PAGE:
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For most offices today, the open floor plan is a reality that might have been successful at first, criticized for lack of privacy second but might actually be an asset when it comes to flexibility and a new need for staggering workstations, reducing the size of meetings spaces to create more space for employees to keep a safe distance from each other and quickly reconfigure as needed. Mobile screens and portable office partitions will make reconfiguring and reducing density easy as this “new normal” becomes a reality and the office need to respond to future changes and possible outbreaks.


Office designers will need to rethink which materials are used so that they can incorporate non-porous surfaces that are easy to clean. While replacing every wall and finish material might not be practical, all the high-touch surfaces should be materials that are easy to clean. Materials like glass and metal are inherently hygienic and easy. Porous materials, like fabrics, used to dampen sound, should be placed out of reach to prevent employees from touching surfaces that collect germs. Glass office fronts and doors, toilet cubicles made from glass or phenolic, non-porous panels should be used not only as hygienic surfaces but incorporated into the design and function of the office. Glass walls can create privacy with their finishes and become writing surfaces. While there are simple solutions like anti-microbial coating that can easily be wiped on and have self-disinfecting properties designers will be challenged to find new ways of making non-porous materials feel warm and inviting and less like a sterile hospital. White safety and hygiene are now priorities, we can’t lose focus of how important it is that the workplace remains an inviting and exciting place to work and that we maintain an identity aligned with a company’s philosophy even if that means rethinking how we design and work with materials.


A big part of the success of combating coronavirus in the workplace will happen behind the scenes and in between meetings. Improved cleaning procedures will be implemented, offices will need to educate their employees on good hygiene practices and provide personal protective equipment and other means to stay aware of what needs to change to be safe. Even the way we greet each other will need to change. Even the way we greet each other will need to change. Handshakes and hugs are likely to become a thing of the past. A typical in-person introduction might start with a bow and end with business cards being exchanged digitally on an app.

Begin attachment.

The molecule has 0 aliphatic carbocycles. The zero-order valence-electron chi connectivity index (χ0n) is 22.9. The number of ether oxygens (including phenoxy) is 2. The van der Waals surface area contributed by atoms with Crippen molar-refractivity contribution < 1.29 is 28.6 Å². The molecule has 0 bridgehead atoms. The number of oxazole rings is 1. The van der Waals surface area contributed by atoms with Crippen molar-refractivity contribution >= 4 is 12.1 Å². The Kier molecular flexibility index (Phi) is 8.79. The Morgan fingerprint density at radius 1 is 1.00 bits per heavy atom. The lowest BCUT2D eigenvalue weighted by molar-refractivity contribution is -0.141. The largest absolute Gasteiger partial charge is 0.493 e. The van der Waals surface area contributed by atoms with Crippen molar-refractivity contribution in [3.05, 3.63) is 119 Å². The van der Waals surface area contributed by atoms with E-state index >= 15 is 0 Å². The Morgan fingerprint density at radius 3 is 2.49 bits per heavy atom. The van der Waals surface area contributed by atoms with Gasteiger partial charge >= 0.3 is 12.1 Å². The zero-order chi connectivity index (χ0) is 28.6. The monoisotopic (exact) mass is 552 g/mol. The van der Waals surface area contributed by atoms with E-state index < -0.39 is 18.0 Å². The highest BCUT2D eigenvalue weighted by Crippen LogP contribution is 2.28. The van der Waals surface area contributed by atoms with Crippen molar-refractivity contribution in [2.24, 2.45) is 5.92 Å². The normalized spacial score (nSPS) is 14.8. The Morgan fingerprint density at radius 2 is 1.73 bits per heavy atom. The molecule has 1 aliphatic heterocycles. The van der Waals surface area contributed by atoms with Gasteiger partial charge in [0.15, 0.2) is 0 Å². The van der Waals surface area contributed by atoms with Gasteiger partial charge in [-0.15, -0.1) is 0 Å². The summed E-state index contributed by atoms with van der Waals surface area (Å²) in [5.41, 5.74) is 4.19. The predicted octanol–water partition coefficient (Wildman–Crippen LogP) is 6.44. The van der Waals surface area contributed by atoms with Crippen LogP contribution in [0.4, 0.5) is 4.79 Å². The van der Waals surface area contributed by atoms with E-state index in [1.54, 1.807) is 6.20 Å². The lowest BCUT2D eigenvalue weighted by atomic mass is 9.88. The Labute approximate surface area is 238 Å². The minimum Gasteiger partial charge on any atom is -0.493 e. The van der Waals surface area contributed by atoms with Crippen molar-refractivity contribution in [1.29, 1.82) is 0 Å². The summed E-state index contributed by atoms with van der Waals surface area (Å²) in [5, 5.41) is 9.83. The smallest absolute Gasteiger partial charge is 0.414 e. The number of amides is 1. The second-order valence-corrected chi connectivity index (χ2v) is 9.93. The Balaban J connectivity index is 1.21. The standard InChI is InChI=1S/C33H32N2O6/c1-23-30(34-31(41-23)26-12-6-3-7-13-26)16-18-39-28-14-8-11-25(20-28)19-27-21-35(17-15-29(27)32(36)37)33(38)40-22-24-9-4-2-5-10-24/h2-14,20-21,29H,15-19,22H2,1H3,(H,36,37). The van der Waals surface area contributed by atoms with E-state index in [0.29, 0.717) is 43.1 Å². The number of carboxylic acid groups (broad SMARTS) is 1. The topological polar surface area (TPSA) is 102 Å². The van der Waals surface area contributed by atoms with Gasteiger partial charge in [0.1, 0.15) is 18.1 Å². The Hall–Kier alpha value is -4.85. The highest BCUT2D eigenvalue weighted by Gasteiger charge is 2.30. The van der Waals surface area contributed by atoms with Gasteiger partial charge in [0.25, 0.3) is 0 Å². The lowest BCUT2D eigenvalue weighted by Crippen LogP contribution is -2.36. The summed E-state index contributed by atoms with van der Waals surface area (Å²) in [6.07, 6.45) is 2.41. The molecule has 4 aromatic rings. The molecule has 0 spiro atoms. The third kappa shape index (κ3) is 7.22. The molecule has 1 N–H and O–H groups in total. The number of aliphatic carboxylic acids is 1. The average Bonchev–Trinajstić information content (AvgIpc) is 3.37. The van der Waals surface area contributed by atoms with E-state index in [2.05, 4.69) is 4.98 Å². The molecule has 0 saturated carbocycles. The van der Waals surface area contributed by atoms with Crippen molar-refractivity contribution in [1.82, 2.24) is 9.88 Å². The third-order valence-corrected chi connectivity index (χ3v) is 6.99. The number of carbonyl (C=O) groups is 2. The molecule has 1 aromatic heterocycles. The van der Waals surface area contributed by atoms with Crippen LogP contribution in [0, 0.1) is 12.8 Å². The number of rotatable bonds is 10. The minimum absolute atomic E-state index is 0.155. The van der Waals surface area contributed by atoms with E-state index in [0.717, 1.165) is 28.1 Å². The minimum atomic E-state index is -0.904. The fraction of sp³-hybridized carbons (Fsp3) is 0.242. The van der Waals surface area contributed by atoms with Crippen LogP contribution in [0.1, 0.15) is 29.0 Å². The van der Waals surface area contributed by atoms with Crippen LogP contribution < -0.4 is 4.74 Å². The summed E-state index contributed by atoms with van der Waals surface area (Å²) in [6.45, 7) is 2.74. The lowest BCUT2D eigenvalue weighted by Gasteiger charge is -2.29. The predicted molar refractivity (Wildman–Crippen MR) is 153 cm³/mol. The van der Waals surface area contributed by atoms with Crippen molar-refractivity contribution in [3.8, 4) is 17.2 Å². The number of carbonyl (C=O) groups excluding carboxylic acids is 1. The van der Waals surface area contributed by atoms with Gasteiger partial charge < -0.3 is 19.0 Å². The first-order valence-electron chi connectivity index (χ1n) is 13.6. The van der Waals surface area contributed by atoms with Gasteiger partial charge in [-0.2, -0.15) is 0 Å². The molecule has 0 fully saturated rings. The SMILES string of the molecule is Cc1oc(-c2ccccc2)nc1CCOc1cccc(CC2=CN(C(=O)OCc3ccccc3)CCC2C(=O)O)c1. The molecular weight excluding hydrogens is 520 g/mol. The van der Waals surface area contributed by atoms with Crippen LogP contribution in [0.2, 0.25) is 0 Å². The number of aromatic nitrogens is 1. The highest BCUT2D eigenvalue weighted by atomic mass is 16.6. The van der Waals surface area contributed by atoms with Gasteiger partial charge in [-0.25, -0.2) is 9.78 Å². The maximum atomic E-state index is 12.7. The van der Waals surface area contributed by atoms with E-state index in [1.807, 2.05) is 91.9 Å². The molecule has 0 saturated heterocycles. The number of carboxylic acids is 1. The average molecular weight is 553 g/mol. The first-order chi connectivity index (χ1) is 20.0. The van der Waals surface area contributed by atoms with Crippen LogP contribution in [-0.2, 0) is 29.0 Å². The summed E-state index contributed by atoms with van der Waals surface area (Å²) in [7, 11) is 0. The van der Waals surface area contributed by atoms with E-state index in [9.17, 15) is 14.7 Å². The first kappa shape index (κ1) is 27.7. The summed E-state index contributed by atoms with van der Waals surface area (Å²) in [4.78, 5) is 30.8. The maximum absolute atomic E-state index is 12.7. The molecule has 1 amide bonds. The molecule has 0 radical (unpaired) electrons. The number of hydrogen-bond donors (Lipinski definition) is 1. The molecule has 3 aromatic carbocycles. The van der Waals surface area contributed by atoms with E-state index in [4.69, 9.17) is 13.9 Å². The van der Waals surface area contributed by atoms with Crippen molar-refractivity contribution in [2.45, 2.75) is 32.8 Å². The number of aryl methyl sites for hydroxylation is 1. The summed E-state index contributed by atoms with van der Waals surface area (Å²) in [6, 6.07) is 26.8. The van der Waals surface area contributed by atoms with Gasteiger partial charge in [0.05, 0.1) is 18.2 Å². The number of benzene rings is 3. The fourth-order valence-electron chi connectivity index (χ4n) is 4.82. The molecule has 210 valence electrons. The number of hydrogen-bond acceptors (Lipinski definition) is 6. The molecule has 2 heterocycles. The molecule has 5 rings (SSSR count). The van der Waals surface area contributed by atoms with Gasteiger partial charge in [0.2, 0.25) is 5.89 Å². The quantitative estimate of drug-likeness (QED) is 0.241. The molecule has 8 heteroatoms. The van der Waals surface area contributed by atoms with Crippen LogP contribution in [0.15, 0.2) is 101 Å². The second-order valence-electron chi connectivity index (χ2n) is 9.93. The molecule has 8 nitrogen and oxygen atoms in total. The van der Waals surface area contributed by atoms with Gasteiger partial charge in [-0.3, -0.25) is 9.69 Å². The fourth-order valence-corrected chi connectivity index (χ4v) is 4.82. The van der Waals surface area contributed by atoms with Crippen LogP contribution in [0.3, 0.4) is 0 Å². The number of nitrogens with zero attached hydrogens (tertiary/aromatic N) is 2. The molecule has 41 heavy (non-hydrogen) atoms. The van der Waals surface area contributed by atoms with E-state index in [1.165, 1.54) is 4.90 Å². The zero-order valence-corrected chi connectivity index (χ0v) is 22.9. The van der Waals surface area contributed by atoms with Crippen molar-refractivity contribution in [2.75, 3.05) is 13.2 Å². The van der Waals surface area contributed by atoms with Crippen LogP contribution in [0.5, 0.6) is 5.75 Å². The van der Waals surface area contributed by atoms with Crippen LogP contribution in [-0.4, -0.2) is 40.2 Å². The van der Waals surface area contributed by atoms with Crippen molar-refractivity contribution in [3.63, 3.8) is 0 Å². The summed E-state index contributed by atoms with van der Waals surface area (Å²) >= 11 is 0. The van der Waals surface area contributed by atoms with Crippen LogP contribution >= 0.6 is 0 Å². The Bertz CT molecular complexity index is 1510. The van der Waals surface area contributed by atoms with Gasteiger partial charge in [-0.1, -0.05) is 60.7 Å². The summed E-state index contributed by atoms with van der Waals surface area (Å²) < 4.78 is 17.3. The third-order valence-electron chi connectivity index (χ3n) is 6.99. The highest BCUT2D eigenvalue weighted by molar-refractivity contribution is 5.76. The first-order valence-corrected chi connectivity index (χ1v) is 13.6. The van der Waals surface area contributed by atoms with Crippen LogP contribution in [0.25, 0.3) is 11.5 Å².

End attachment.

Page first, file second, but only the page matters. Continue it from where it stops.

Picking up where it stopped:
High occupancy spaces like conference rooms and lobbies will need to reduce density and pivot to functioning in a way that allows for social distancing. This might mean smaller conferences rooms with tables that only accommodate a certain number of chairs, lobbies that have fewer seats and waiting areas that are divided by mobile screens. There are also simpler solutions like hand sanitizer stations and protective transaction screens at front desks. Most meetings can happen via video conferencing, despite employees being in close proximity to each other. This might actually be a positive change…no more running late for meetings!


While the whole point of an office is to bring people together to collaborate, these new practices that are meant to keep us safe seem to be pulling us apart. While that might be true in terms of the physical distance between employees, we might come out of this initial pandemic more connected and productive than before. Technology will play a big part in that whether it is through video conferencing for meetings, room schedulers that help coordinate who needs to be in the office or relying on our phones to unlock doors. One positive outcome that has happened while we are in quarantine is that we can work from home and for the most part, be as productive as before. The pandemic will push our professional culture to a place that, maybe, it should have gone long before this even happened.